Climate change will change our lives — and most say they are ready

Posted November 30th, 2007 in Blog Comments Off on Climate change will change our lives — and most say they are ready

Fostering Ecological Hope
Today from Margaret Swedish:

The world is ready for big lifestyle changes in response to the human warming of the planet — not everyone, but a large majority of us, this according to the BBC.

This is very good news. But it makes all the more woeful the lack of leadership from political, religious, and cultural leaders. We could be pulled together to make big changes in how we live, to raise taxes if we have to, to reorganize our communities, cut way back on our use of carbon-dioxide-emitting fossil fuels, to alter basic living habits — if we had the right discourse, the appropriate urgency and call to unifed action, unified sacrifice, to save decent living conditions on the planet for future generations — not to mention the one right behind me already sharing the planet with us.

Next month, world leaders will gather once again under the sponsorship of the United Nations, this time in Bali, Indonesia, in an attempt to negotiate a climate deal that will involve the necessary sharp cuts in carbon emissions. coal-fired-power-plant-conesville-oh-national-geographic-peter-essick.jpgOne of the UN’s top climate specialists, Yvo de Boer, says that failure to reach a deal, given the evidence, is ‘almost inconceivable.’ But those who have followed the global warming policies of the Bush administration are aware of just how conceivable this might be. If the US doesn’t jump in seriously, neither will China, India, Brazil, etc.

We are now pretty isolated, given that Australia’s new Prime Minister-elect Kevin Rudd said he would ratify the old Kyoto Protocol when he takes office. Bush lost one of his last climate-change-denying buddies. Still, he intends to resist any binding agreements in Bali, insisting that voluntary actions and new technologies will take care of the problem. Ah, that old Nero syndrome. But Bush’s fiddle has fallen out of tune – it no longer resonates any harmonies (how’s that for a tortured metaphor?)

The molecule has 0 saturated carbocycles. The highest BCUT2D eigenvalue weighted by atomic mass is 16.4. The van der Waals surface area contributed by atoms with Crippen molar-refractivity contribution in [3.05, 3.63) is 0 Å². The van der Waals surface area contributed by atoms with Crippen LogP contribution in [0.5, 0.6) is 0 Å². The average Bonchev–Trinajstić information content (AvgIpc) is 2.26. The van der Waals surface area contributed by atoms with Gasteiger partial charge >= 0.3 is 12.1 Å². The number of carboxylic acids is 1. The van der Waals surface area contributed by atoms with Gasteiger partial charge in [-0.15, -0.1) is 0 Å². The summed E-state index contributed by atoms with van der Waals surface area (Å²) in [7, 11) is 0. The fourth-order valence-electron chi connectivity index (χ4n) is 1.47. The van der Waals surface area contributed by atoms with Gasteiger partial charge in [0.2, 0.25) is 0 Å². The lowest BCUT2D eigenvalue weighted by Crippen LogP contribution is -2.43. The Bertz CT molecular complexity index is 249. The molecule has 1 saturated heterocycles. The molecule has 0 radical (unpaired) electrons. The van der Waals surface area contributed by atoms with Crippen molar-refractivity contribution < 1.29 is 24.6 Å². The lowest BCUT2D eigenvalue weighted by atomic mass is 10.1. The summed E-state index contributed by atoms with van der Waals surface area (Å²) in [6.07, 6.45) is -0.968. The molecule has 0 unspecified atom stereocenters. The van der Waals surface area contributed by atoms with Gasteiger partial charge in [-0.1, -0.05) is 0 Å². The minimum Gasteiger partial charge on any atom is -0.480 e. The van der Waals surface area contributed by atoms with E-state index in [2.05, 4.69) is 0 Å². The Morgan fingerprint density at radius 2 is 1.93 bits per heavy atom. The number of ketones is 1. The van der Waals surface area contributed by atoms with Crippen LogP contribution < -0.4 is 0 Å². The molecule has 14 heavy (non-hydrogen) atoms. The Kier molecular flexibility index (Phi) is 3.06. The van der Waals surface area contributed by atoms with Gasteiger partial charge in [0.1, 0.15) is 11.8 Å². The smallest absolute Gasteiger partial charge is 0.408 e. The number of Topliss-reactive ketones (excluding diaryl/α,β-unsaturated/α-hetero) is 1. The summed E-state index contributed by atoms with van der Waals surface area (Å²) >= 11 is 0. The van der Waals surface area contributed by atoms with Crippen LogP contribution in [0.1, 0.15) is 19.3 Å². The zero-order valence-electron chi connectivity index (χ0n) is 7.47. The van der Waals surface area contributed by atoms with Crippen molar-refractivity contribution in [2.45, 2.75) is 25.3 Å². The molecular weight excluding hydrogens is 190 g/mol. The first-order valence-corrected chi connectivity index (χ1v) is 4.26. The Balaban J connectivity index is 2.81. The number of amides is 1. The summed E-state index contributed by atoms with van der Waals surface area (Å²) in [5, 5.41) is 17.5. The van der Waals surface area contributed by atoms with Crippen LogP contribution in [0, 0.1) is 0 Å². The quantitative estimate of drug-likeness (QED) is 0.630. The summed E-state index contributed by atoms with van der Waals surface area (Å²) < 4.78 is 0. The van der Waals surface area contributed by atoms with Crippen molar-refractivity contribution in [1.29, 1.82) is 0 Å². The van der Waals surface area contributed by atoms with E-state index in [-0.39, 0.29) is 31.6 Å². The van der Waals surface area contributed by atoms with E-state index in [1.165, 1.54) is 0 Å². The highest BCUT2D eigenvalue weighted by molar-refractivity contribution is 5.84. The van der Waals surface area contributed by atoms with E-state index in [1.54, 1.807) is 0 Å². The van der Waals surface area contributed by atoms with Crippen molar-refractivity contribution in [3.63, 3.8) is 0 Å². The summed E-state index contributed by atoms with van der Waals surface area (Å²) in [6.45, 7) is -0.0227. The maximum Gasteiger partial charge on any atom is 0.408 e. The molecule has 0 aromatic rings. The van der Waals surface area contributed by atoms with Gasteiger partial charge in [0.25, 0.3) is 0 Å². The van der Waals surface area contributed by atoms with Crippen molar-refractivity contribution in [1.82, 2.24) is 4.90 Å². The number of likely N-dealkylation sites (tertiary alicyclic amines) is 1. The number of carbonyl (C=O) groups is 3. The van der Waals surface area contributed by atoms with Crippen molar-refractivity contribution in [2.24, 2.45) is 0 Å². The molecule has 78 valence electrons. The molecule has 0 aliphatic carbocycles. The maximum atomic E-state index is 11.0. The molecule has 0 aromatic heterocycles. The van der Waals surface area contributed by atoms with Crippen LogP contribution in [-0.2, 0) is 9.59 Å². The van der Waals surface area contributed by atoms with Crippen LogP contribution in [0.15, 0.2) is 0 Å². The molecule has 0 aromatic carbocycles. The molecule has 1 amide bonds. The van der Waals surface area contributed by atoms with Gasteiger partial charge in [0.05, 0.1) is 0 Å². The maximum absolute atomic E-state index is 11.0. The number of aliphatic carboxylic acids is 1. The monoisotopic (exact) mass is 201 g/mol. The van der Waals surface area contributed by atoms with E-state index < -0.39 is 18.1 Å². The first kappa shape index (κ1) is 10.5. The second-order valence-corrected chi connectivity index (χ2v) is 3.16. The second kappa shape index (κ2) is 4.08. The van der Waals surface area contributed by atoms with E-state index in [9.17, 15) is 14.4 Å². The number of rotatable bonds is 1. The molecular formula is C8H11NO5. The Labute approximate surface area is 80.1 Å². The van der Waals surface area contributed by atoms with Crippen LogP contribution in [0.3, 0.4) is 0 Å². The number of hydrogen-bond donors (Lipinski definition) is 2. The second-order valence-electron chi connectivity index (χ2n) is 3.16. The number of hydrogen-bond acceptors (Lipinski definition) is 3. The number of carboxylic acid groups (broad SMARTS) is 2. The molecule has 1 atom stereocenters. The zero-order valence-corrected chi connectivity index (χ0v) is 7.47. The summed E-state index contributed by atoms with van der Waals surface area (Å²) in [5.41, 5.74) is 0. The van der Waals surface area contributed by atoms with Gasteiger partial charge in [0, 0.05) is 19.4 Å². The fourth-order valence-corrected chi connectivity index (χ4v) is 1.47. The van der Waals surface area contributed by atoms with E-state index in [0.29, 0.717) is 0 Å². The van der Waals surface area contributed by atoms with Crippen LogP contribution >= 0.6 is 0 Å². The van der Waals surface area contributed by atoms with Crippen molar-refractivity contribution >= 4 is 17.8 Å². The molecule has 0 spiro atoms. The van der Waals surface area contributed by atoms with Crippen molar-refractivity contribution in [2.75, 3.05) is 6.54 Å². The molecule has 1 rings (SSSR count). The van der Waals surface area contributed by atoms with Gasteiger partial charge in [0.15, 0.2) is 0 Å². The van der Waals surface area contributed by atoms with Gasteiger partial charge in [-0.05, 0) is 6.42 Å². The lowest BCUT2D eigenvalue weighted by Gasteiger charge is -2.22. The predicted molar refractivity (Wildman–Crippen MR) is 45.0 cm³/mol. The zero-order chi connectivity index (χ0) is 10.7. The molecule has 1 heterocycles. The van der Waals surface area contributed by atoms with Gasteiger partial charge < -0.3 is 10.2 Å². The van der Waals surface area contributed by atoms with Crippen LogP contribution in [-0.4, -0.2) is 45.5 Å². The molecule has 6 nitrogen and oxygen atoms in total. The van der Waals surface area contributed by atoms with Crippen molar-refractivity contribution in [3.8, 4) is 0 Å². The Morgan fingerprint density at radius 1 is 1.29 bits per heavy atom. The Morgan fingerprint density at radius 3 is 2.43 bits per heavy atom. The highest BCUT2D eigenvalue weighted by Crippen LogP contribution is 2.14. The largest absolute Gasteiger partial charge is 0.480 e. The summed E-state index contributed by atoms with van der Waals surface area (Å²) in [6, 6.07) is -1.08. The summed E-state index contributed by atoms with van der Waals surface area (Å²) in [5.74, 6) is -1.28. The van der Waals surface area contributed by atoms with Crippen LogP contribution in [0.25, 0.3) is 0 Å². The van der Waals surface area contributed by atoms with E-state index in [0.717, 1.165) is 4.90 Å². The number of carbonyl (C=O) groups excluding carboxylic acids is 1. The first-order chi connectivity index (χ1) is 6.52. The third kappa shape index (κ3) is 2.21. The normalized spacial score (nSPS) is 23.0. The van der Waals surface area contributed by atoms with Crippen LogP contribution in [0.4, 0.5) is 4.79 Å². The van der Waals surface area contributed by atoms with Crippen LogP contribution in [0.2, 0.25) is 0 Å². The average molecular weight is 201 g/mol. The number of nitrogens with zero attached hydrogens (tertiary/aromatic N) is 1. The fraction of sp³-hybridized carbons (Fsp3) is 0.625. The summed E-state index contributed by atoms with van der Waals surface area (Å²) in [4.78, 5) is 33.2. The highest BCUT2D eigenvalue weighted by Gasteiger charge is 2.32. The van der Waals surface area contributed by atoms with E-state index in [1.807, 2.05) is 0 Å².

Okay, but it remains just breathtaking for me that protecting the interests of the fossil fuel industries trumps the future habitability of our planet for billions of us in the calculations of this administration. Such are the moral times in which we live.

While I was roaming through articles at Reuters ‘Planet Ark’ website yesterday, I stumbled on some other articles that I want to share with you by way of links. One reveals again why the failure of rich countries to act keeps on dooming these attempts at a global pact, Rich Nations Should Do More on Climate Change – China.

Hard to argue with the central point:

Rich countries responsible for most of the world’s greenhouse gas emissions should take the lead on climate change, a commentary in China’s state media said on Tuesday, a week before the opening of global talks on the issue.

Easy to come down on China, India, and Brazil when it is our own explosive industrial and post-industrial development and our energy-dense lavish lifestyles that have created the crisis. But then, we just so often want someone else to bear the cost and responsibility of change.